Intensity of inflammation is a crucial pathophysiological factor, which should be viewed as a target of current anti-rheumatic and anti-thrombotic therapies. However, each inflammatory disorder has its specific targets, which specifically contribute to vascular pathology (e.g., neutrophilic aggression in FMF, BD, WG, autoantibodies in SLE and RA). In each of these disorders, vasculopathy is established in numerous observational studies with healthy controls [24]. What is more interesting and useful is to compare the contribution of these specific factors on vasculopathy in comparative studies with appropriately matched inflammatory disease controls.

Therapeutic targets in inflammatory disorders widely vary. In RA, for example, physical inactivity can be viewed as a specific target. Enhanced physical activity is thought to decrease inflammatory burden and ameliorate endothelial function in this disorder [25]. Mechanisms of endothelial dysfunction in RA and targeted action of physical activity on inflammatory changes in the endothelium are analyzed in this issue [25]. It is hoped that future studies of the effects of physical activity on endothelial, inflammatory and pro-thrombotic agents in RA will have practical implications for patients with inflammatory polyarthritis and non-RA subjects with sedentary lifestyle.

Finally, over the past decade, substantial achievements were made in the field of stem cell research and therapy. It was shown that chronic inflammation interferes with the process of endothelial regeneration and, thereby, contributes to endothelial dysfunction [26]. Attempts were made to use bone marrow derived stem cells for therapeutic purposes in several cardiovascular disorders [27]. Whether this approach will be also useful in chronic inflammatory disorders is not clear. Perhaps the most important limiting factor, in this regard, is the difficulty to isolate stem/progenitor cells with the required cardiovascular or endothelial differentiation properties [28].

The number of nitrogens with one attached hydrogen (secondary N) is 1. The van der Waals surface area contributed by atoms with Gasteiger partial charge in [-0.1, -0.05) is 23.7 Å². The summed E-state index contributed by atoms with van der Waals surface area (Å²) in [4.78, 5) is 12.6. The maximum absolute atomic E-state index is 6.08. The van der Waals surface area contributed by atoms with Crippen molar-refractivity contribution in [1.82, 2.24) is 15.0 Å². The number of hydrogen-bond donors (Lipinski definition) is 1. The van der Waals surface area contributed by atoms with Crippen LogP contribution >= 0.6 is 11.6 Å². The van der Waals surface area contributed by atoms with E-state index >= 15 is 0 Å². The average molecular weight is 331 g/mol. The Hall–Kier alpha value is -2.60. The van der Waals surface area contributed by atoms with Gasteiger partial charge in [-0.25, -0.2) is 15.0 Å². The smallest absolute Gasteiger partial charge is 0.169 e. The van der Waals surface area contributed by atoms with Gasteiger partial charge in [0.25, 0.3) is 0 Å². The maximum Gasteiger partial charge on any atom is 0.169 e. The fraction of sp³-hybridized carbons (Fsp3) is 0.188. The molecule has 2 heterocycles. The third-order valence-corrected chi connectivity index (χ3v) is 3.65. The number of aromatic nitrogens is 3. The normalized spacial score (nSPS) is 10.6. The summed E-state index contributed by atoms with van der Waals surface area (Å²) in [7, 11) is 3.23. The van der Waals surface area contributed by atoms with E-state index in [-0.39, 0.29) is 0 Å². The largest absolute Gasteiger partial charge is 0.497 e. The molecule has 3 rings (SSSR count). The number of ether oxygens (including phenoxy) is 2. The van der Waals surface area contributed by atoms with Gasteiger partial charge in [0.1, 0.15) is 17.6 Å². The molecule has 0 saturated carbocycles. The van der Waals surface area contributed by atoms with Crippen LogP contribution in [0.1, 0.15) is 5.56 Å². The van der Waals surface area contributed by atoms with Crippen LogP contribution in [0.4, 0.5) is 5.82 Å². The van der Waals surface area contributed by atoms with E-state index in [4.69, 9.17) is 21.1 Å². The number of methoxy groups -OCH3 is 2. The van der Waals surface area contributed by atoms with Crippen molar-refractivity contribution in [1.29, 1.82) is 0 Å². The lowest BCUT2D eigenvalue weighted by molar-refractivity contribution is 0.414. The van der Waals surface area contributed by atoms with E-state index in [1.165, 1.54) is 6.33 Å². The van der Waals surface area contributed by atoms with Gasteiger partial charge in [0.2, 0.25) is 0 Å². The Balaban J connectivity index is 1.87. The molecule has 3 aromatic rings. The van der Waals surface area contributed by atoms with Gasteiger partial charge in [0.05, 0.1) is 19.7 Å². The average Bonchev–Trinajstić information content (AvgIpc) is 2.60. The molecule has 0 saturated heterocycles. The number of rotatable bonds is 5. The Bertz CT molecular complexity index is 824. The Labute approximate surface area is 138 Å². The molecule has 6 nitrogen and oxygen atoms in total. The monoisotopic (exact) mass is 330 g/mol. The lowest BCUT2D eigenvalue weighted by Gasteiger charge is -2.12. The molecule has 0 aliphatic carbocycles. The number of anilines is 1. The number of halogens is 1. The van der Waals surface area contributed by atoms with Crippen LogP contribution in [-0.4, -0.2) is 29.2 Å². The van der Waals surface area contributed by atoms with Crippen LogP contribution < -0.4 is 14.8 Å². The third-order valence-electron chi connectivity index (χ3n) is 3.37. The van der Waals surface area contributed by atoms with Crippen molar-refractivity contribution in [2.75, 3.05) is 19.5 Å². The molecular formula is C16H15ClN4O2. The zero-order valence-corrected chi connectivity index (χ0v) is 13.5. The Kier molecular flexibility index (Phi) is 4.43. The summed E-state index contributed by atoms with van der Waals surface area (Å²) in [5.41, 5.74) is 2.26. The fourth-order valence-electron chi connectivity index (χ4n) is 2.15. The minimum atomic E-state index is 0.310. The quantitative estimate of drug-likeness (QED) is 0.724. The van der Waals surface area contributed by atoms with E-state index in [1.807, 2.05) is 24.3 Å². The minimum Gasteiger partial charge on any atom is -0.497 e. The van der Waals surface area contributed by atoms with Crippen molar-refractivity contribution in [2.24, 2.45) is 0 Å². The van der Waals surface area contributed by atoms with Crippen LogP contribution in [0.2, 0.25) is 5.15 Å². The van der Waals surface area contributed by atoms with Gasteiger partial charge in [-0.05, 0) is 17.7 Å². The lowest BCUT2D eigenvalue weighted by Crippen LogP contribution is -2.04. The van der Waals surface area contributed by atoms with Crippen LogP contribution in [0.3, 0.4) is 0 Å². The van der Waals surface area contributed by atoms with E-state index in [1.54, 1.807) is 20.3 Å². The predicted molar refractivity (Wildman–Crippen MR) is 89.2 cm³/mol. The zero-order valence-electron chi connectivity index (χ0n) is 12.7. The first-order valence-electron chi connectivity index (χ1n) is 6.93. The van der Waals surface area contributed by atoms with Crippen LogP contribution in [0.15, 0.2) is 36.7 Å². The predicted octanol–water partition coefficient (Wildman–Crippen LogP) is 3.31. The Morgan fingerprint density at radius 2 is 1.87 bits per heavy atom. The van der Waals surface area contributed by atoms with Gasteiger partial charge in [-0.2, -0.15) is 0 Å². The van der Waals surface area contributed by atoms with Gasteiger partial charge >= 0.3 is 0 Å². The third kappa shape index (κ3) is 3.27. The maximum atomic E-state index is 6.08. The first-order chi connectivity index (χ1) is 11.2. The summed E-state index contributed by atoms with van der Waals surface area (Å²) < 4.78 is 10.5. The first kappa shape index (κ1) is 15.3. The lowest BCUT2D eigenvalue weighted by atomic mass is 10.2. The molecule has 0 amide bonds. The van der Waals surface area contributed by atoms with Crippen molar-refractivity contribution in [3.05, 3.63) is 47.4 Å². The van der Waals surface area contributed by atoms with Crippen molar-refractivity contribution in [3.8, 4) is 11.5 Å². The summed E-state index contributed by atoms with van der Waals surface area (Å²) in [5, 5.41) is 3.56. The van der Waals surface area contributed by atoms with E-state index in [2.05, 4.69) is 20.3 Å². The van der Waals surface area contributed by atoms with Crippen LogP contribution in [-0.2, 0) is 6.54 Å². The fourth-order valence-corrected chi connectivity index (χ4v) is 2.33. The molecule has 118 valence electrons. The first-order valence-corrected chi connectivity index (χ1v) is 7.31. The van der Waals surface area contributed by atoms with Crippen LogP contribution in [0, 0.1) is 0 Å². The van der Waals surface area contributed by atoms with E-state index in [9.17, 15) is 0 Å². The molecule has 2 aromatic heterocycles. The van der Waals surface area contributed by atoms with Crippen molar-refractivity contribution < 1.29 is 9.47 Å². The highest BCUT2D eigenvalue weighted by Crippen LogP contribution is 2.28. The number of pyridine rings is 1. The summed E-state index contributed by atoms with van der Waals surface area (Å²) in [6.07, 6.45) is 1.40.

Selected reviews presented in this issue summarize available data on inflammation-induced atherosclerosis, thrombosis and vascular biology. In some of these reviews, special attention is paid to the ongoing attempts to elaborate clinical models of accelerated atherosclerosis associated with low- and high-grade inflammatory disorders, which shed light into the targets for future cardiovascular preventive measures. It is evident that multiple genetic and environmental factors underlie activation of pro-atherogenic molecular and cellular agents. Atherosclerosis shares pathophysiological features with a variety of chronic inflammatory disorders and cancer, and better understanding of vasculopathy in each of these conditions will boost research studies for years to come, and will lead to practical recommendations for healthy subjects and patients with established cardiovascular disease.


I would like to extend my gratitude to all those who have given their much valuable time and efforts and contributed to this special issue as authors, reviewers and editors. Special thanks to all those who thoroughly reviewed, edited, and provided their opinion on the all manuscripts of this special issue: Cocco G, La Regina M, Kelishadi R, Cicero AFG, Yildiz M, Westerweel PE, Yüksel Ş, Assari S, Dotsenko O, Hristova K, Garelnabi M, Margariti A, Habi O, Syed M.